The speed of gravity has been measured for the first time. The landmark experiment shows that it travels at the speed of light, meaning that Einstein's general theory of relativity has passed another test with flying colours. Ed Fomalont of the National Radio Astronomy Observatory in Charlottesville, Virginia, and Sergei Kopeikin of the University of Missouri in Columbia made the measurement, with the help of the planet Jupiter. "We became the first two people to know the speed of gravity, one of the fundamental constants of nature," the scientists say, in an article in New Scientist print edition. One important...
  • Comets may be spawned when mum breaks up [circling the wagons cont'd]

    07/27/2008 9:57:14 AM PDT · by SunkenCiv · 4 replies · 159+ views
    New Scientist ^ | Saturday, July 26, 2008 | David Shiga
    Are comets born in great swarms? The puzzling abundance of comets in short solar orbits has led a pair of astronomers to suggest that they are fragments of larger bodies that crumbled as they entered the inner solar system. Short-period comets take less than 200 years to circle the sun and are thought to originate in the Kuiper belt of icy objects beyond Neptune. Some Kuiper-belt objects (KBOs) are in vulnerable orbits that allow the gravity of the outer planets to tug them inwards, where the sun's heat turns them into comets. However, there seem to be too few KBOs...
  • Right Again, Einstein

    07/05/2008 5:49:29 PM PDT · by neverdem · 32 replies · 500+ views
    ScienceNOW Daily News ^ | 3 July 2008 | Phil Berardelli
    Enlarge ImageIt's relative. Astronomers have been measuring spin precession in an eclipsing pair of pulsars.Credit: Daniel Cantin/McGill University As if his reputation needed cementing, astronomers have confirmed Albert Einstein's status as a supergenius once more. Studying a unique pair of pulsars--small and extremely dense leftovers from supernova explosions--researchers have measured an effect that was predicted by Einstein's 92-year-old general theory of relativity. The result, they report tomorrow in Science, is almost exactly what the famous physicist had foreseen. In Einstein's relativistic universe, matter curves space and slows down time, and the speed of light remains the only constant. But...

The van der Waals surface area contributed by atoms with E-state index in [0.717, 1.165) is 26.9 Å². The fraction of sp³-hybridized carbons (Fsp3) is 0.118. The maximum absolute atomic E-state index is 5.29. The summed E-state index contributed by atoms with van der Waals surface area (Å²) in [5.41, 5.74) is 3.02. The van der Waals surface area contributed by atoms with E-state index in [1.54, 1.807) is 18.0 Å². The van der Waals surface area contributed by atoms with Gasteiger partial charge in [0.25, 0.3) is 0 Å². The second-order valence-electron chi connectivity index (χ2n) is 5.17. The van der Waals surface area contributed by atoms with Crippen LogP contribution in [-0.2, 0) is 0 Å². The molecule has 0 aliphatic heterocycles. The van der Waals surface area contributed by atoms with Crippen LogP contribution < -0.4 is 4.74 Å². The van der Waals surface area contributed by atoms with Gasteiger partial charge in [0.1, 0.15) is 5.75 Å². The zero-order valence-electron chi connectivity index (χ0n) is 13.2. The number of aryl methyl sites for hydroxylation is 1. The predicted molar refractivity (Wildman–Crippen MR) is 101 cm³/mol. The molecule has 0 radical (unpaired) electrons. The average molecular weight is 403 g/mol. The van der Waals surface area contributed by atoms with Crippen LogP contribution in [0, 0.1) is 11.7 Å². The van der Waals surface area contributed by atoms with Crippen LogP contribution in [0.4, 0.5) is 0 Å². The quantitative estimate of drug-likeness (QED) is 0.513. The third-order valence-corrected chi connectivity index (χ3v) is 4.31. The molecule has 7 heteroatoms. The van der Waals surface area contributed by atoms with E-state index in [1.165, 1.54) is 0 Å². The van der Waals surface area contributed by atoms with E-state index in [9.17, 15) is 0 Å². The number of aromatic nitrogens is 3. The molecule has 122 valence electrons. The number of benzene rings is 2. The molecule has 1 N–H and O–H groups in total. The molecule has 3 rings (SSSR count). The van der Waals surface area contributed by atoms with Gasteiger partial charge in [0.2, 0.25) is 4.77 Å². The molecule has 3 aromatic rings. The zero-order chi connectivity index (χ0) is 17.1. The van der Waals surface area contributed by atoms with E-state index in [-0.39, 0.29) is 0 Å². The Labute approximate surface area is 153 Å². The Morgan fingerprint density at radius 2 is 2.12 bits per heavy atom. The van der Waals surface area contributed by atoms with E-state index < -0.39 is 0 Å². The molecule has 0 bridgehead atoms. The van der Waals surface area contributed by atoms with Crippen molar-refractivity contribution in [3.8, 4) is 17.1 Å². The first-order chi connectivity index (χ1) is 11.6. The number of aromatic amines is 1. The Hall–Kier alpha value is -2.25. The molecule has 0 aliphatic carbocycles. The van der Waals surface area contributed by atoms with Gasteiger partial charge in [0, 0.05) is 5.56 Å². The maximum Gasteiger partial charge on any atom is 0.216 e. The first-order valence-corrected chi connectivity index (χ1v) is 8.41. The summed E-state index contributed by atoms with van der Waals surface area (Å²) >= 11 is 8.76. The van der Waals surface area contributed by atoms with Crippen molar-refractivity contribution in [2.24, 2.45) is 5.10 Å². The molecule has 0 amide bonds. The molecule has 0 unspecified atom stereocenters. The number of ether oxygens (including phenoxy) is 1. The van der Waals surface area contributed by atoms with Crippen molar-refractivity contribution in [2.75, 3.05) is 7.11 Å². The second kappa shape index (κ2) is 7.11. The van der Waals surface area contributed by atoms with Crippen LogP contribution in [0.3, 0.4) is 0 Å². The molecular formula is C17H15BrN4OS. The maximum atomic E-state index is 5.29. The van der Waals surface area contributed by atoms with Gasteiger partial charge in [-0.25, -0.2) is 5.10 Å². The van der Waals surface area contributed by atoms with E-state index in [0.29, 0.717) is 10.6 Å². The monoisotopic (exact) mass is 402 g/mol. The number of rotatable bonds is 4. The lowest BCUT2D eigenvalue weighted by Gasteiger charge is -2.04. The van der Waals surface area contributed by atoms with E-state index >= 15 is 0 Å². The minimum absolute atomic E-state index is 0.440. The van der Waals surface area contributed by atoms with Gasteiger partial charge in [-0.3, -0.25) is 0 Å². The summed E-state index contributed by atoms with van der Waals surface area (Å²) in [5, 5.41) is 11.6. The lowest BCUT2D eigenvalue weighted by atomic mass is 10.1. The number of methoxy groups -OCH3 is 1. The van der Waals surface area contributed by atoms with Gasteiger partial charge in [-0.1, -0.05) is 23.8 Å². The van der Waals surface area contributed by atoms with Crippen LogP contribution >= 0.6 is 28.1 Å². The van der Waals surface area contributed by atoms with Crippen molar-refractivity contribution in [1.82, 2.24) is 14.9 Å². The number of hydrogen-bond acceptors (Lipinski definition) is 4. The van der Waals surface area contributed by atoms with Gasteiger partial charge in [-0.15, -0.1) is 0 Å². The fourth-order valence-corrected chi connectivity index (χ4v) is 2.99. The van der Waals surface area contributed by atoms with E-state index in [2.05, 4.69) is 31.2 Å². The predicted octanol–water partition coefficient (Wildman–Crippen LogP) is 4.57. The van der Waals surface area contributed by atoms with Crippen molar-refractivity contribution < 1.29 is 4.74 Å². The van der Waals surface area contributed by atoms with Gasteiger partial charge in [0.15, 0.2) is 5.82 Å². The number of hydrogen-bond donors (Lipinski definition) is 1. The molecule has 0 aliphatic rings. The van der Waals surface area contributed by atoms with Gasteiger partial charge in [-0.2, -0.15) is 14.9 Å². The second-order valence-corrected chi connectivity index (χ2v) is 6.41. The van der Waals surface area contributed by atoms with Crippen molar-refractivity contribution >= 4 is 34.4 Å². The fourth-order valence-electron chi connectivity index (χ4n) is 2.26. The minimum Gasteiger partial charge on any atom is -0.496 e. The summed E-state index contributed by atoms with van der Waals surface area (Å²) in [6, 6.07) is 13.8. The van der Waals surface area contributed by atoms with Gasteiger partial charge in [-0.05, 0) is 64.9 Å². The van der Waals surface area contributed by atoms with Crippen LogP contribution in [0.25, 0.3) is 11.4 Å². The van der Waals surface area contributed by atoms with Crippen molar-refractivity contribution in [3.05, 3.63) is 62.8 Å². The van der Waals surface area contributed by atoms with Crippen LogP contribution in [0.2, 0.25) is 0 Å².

• Rethinking Jupiter

    11/12/2007 9:59:25 AM PST · by SunkenCiv · 23 replies · 94+ views
    Astrobio.net ^ | Monday, November 12, 2007 | Lee Pullen
    Without Jupiter acting as a "cosmic vacuum cleaner" sucking up these dangerous objects, there would be so many catastrophic impacts that life probably wouldn't have evolved on the Earth and we wouldn't be here today... "This vacuum cleaner idea goes back to when the long-period comets coming in from the Oort Cloud were viewed as being the only significant impact risk," says Horner. "In the 1950s there were only one or two near-Earth asteroids known, so they were viewed as oddities." ...Since the 1950s, scientists have discovered more objects in the solar system, and they say many of them could...
  • Did an ancient impact bowl Pluto over?